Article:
Monthly Archives: January 2011

Archive of posts published in the specified Month

Ends and Means

The more we depend on the government to make market decisions, the more we replace  individual choice with political power. This requires more reliance on lobbyists to protect individual and special interests. A market based economy is more tolerant of…

Read More

The Triumph of Hope over Experience

Michael Tanner writes in the National Review Online, Contested Ground, Not Common Ground. (1/26/11) Excerpts: In calling for more government action, the president’s attitude reminds one of Samuel Johnson’s description of second marriages: the triumph of hope over experience. As…

Read More

Wasting a Crisis

In the Wall Street Journal, Culprits From Beltway Casting- The financial inquiry commission lets a crisis go to waste, (subscription required), takes exception to the partisan conclusion of the commission.    The Financial Crisis Inquiry Commission reached a conclusion that…

Read More

Political Greed and Crony Capitalism

Ever since Michael Douglas’s character Gordon Gekko in the movie Wall Street declared “Greed is Good” capitalism has been cast in a sinister role that it has yet to overcome. The movie speech was rumored to be taken from a…

Read More

Where True Growth Originates

Economist Scott Grannis writes in his excellent blog, The Calafia Beach Pundit, Coach Obama still doesn’t understand the game. Excerpts: If he learned anything in the past two years, it was that the public doesn’t like the concept of stimulus…

Read More

A Concentration of Stagnation

George Will writes in the Jewish World Review, Hubris Heading for a Fall ( January 20,2011 – 15 Shevat, 5771)  a great analysis of why government is failing and why the political divide is widening. Excerpts: The idea that America’s…

Read More

Ignoring the Bitter Choice

That people should wish to be relieved of the bitter choice which hard facts often impose upon them is not surprising.  But few want to be relieved through having the choice made for them by others.  People just wish that…

Read More

The Social Bribery Fund

There is a certain dynamism and egalitarianism built into modern industrial society. For “Industrial society is the only society ever to live by and rely on sustained and perpetual growth, on an expected and continuous improvement,” (Ernest) Gellner writes. Indeed…

Read More

All Politics is Local…. unless..

Tip O’Neil was noted for saying “all politics is local”, and wrote a book with that title.  Apparently many local leaders feel the opposite.  Local issues are rarely partisan; it is about he mundane tasks of maintaining roads, funding firetrucks…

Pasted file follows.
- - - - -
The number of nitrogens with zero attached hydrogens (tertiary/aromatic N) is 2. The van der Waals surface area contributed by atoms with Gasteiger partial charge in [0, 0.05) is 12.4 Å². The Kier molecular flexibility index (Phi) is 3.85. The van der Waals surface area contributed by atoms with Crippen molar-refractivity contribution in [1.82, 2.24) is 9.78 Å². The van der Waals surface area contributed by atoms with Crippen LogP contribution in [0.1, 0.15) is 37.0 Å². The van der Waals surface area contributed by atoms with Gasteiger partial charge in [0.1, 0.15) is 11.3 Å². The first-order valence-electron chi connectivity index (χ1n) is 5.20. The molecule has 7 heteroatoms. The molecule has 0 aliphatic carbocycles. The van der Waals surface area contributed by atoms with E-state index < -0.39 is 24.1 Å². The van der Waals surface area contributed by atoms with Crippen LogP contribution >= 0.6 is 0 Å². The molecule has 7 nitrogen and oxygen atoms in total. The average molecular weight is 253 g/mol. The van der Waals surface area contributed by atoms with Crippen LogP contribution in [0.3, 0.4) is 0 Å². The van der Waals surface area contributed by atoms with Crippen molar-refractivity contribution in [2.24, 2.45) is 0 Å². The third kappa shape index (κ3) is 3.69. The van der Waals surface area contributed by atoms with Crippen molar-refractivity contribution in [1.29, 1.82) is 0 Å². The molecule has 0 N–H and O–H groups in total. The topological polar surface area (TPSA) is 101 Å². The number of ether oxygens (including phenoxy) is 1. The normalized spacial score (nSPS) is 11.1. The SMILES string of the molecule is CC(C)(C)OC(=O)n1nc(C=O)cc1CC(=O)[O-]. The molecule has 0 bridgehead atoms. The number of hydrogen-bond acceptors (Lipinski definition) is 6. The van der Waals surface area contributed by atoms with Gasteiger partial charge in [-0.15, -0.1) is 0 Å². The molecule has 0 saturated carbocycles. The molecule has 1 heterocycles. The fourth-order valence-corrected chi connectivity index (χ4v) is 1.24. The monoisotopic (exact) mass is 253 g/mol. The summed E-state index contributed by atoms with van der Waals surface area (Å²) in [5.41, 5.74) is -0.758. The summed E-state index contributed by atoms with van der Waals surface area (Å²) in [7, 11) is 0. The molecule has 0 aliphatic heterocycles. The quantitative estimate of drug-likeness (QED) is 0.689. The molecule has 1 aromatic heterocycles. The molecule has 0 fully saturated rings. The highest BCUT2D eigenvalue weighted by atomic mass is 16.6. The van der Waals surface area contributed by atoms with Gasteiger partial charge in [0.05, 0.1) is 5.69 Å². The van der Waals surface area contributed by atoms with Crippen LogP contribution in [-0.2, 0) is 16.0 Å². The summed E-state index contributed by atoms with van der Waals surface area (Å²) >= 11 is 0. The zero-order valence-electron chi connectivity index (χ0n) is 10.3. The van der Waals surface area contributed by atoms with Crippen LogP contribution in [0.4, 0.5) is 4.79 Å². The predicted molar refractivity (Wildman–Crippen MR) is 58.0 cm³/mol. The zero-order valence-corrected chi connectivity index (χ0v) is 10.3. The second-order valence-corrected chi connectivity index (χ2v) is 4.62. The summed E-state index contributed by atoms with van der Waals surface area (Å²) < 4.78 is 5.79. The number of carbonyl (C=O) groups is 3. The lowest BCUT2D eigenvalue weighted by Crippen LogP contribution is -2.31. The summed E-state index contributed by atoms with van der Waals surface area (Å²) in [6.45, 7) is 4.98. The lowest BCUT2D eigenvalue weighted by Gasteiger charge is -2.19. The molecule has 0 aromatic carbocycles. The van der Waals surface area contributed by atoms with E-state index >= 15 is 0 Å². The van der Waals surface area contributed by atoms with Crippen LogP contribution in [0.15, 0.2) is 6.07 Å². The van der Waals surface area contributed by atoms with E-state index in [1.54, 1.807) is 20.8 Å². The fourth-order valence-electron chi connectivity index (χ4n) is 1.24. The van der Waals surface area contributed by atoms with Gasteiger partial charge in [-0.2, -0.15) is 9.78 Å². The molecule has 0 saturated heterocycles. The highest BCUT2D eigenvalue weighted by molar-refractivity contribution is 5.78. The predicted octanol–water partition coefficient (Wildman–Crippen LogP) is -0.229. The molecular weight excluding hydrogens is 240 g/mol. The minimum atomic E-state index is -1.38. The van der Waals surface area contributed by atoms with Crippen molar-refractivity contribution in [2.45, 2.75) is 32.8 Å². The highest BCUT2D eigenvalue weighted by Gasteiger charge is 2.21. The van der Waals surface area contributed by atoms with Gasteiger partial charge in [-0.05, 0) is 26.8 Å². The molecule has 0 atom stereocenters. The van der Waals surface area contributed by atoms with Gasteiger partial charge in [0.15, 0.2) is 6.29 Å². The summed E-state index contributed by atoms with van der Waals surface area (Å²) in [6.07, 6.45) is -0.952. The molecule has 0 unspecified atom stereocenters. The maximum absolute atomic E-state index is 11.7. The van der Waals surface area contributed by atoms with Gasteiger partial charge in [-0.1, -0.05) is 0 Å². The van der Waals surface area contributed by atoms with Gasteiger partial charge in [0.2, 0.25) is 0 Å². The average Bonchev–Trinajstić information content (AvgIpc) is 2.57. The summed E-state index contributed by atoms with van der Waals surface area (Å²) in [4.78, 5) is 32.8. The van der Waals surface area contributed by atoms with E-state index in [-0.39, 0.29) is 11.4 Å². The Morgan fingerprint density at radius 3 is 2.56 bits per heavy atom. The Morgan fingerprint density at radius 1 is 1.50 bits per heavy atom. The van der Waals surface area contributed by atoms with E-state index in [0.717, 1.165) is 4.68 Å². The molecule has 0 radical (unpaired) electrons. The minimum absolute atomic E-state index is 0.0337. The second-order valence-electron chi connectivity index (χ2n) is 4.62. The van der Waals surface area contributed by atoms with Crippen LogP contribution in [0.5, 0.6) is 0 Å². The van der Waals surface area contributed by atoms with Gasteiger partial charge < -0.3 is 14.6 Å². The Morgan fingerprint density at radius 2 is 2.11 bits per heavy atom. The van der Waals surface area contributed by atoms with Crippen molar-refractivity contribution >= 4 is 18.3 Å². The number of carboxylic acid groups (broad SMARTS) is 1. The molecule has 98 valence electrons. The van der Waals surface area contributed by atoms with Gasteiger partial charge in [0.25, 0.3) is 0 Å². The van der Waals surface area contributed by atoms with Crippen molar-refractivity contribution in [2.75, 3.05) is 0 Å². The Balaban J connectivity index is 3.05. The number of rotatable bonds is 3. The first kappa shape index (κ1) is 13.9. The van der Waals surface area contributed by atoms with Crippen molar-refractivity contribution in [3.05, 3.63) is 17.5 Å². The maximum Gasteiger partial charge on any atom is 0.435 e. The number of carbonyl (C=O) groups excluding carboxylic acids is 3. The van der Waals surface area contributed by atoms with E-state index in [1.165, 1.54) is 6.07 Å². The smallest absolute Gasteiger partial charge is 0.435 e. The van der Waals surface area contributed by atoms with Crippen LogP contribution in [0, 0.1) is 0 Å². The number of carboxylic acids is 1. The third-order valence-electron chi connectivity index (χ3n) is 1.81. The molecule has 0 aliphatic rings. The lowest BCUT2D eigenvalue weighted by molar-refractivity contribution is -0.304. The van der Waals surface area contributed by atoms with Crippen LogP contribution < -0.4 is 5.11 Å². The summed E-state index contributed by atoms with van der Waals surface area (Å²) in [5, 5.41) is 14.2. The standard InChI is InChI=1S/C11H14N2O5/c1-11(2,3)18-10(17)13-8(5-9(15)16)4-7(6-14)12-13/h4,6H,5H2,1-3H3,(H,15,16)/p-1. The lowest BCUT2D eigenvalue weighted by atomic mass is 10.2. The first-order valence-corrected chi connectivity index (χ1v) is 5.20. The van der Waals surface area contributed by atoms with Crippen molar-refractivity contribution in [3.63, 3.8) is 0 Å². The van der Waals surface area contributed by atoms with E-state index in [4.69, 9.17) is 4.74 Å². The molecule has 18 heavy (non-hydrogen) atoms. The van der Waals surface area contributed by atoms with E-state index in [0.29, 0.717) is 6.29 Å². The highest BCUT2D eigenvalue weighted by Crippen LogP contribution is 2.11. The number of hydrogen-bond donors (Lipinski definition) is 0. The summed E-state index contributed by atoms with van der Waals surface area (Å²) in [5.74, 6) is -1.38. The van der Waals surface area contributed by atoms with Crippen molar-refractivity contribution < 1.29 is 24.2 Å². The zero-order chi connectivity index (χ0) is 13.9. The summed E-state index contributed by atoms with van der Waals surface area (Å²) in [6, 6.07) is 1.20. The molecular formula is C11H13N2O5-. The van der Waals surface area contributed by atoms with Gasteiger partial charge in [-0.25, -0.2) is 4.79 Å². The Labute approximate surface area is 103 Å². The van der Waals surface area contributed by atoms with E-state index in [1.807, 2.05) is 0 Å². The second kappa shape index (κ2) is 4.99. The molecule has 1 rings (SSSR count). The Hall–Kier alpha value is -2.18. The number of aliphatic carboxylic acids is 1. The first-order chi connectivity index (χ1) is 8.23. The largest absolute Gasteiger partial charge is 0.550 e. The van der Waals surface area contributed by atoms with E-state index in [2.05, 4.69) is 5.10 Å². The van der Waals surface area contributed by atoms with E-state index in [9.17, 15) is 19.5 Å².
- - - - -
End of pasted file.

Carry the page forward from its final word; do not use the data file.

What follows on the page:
Read More

Everybody Wants to Go to Heaven, but Nobody Wants to Die

The real test of the Tea Party and the new conservative majority in Congress is how committed they are to cutting the expenses of government. It is foolish to think it can be cut by a meaningful amount without cutting…

Read More

The Most Free and Unfree

One of the benefits of a federalist system is the opportunity of states to experiment with policies (such as health care) and observe the outcome.  It also gives us a chance to see what does not work. Victor Davis Hanson…

Read More

Only a Footnote

In a 2004 article in the Nation, … Paul Krugman wrote that “According to estimates by the economists Thomas Piketty and Emmanuel Saez- confirmed by data from the Congressional Budget Office- between 1973 and 2000 the average real income of…

Read More

Why Increasing the Taxes on the Wealthy Fails

If you lived in a bad neighborhood and was frequently robbed, you would either defend yourself or leave. Most people are more inclined to take the less confrontational route than emulate Paul Kersey, the vigilante played by Charles Bronson in…

Read More

Looking for Outrage in All The Wrong Places

I conducted a survey this morning.  I went into my office in Macon, Georgia and interviewed all 15 or so office workers.  They are engineers, sales people, accounting personnel, and purchasing agents.  All of them are at least high school…

Read More

Illuminating the Data on Income and Wealth

The March 2006 Washington Post editorial that claimed real median wages had fallen for 25 years also concluded that “the rising tide helped only workers at the top [ 10 percent].” In 2003, a New York Times journalist likewise wrote,…

Read More

The Fallacy of Stimulus

Charles Wolf writes in The Weekly Standard,  Where Keynes Went Wrong– What if government spending depresses instead of stimulates? 11/7/11 Excerpt: Keynes assumed that the initial deficient level of aggregate demand would remain unchanged until the stimulative (“pump-priming”) effect of…

Read More

Tragedy and Political Dissent

It was no surprise that pundits would try to score political points from the  Arizona tragedy.  Calls to curtail the legitimate language of dissent were broadcast before any information on the shooter surfaced.  From Townhall.com Carol Platt Liebau writes Left-Wing…

Read More

A Catch 22 Economy

Interest rates and inflation are at a record low, yet stimulus spending has flooded the markets with currency.  The valve that turns money creation into inflation is velocity. The velocity is very low because businesses are reluctant to invest and…

Read More

Intellectual Ignorance

The difference between academic credentialsim and real intelligence is understanding and knowing the limits of certainty.  It isn’t what you don’t know that gets you. It is what you think you know that isn’t so. It is curious that the…

Read More

We are all economists now

To say that economics is about money is like saying art is about color.  Money is a critical element, but it explains very little about the discipline. Many laymen confuse economics with finance. While the subjects substantially overlap, our recent…

Read More